According to the World Health Organization (WHO), one person dies in the world every 10 seconds due to physical inactivity. From the age of 50, there is a gradual decline not only in physical activity but also in cognitive abilities as there is a correlation between the two.
But which ones affect the other?
Does physical activity affect the brain or vice versa? To answer this question, researchers from the University of Geneva (UNIGE), Switzerland, and the NCCR Lives Switzerland National Research Center Competence Center used a database of more than 100,000 people aged 50-90, whose physical and cognitive abilities were measured every two years for 12 years. .
Findings published in the journal Health Psychology show that, contrary to what was previously thought, cognitive abilities inhibit inactivity more than physical activity and prevent decline in cognitive abilities. All of this means we should prioritize using our brains.
The literature in this area has been investigating the impact of physical activity on cognitive skills for several years. “Relationships have been established between these two factors, particularly in terms of memory, but also in the growth and survival of new neurons,” says BorisCheval, a researcher at UNIGE’s Swiss Center for Affective Sciences (CISA).
“But we haven’t officially tested it yet, it’s the first to come: does physical activity prevent cognitive abilities decline or vice versa? We wanted to verify this. ”
The egg or the chicken, the chicken or the egg?
Previous studies based on the correlation between physical activity and cognitive skills suggested that the former prevented the latter from declining.
“What if this research only told half the story? This is what recent studies suggest, as it shows that our brains are involved in engaging in physical activity. ”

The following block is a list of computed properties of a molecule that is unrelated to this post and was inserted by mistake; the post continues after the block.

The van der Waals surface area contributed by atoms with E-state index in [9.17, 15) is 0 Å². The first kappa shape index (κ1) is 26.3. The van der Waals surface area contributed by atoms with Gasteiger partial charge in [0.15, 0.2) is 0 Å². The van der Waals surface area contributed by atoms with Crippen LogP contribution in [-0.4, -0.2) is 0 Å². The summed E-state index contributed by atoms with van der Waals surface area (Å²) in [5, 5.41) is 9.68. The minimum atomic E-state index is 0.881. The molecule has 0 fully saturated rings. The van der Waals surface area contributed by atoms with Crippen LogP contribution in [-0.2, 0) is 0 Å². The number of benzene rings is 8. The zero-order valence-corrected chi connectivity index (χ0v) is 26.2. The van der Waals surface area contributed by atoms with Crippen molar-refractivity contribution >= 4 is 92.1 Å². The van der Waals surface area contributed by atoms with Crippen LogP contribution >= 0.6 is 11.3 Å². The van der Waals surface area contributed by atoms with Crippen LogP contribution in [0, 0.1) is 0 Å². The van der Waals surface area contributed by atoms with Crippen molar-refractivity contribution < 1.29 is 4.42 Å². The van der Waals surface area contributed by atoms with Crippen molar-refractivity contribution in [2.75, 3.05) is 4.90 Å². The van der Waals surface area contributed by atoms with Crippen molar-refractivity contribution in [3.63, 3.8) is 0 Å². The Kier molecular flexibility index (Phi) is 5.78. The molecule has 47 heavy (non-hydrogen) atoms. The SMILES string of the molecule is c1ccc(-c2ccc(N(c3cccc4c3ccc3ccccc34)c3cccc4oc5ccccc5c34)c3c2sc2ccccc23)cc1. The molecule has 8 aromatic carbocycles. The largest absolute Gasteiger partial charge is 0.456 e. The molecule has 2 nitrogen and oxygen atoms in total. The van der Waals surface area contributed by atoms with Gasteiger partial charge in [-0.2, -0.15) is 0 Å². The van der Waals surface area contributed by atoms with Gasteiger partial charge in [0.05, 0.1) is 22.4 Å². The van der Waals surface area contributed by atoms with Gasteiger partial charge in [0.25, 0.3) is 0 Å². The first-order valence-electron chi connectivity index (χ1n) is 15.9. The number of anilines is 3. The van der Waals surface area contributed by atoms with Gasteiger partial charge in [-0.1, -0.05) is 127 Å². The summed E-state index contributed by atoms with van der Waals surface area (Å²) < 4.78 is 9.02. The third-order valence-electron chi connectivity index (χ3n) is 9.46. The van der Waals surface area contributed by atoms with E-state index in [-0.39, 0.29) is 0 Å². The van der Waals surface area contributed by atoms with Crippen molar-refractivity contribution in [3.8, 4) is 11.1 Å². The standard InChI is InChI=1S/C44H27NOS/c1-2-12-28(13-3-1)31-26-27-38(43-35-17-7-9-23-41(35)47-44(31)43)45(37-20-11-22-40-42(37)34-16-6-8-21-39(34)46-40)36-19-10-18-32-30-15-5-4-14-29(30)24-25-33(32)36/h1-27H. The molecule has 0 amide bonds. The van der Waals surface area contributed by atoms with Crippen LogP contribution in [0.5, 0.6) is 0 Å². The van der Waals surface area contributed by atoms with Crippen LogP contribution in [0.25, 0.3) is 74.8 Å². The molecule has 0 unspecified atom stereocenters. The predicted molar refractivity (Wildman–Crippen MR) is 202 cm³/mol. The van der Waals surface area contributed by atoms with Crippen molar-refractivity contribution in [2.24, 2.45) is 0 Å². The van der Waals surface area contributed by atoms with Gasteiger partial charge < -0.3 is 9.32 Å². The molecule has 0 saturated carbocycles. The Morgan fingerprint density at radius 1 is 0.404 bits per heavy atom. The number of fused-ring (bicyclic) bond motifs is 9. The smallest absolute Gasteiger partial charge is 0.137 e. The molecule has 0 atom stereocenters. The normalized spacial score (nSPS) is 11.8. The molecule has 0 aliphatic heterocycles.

UNIGE researchers formally tested two possible options using data from the SHARE survey (Health, Aging and Retirement Survey in Europe), a Europe-wide socio-economic database covering 25 countries.
“The cognitive abilities and level of physical activity of 105,206 adults aged 50 to 90 were tested every two years for 12 years,” said Matthieu Boisgontier, a researcher at the National Center for Competence for Studies in Lives Switzerland (NCCR Lives). Cognitive abilities were measured using a verbal fluency test (naming as many animals as possible in 60 seconds) and a memory test (memorizing 10 words and then reading them). Physical activity was measured on a scale of 1 (“Never”) to 4 (“More than once a week”).
- Geneva researchers used these data in three separate statistical models.
- In the first, they looked at whether physical activity predicted change in cognitive skills over time;
- in the second, whether cognitive skills predict changes in physical activity; and in the third, they tested the two possibilities in two ways.
- “Thanks to a statistical index, we found that the second model was most precisely adapted to the participants’ data,” Cheval.
Thus, the study shows that cognitive capacities mainly affect physical activity and not vice versa, as the literature to date suggests. “Physical activity is obviously a virtuous cycle, as it also affects our cognitive capacity,” says Boisgontier. However, in light of these new findings, it does so to a lesser extent, ”he said.
Do not slow down an inevitable fall
Decline in physical and cognitive abilities is inevitable from the age of 50. However, these results show that contrary to what was once thought, if we act on our cognitive abilities first, we can slow the decline of this virtuous circle. Cheval “This study supports the theory that the brain must make a real effort to get out of a sedentary lifestyle and that physical activity will follow by working on cognitive capacities.”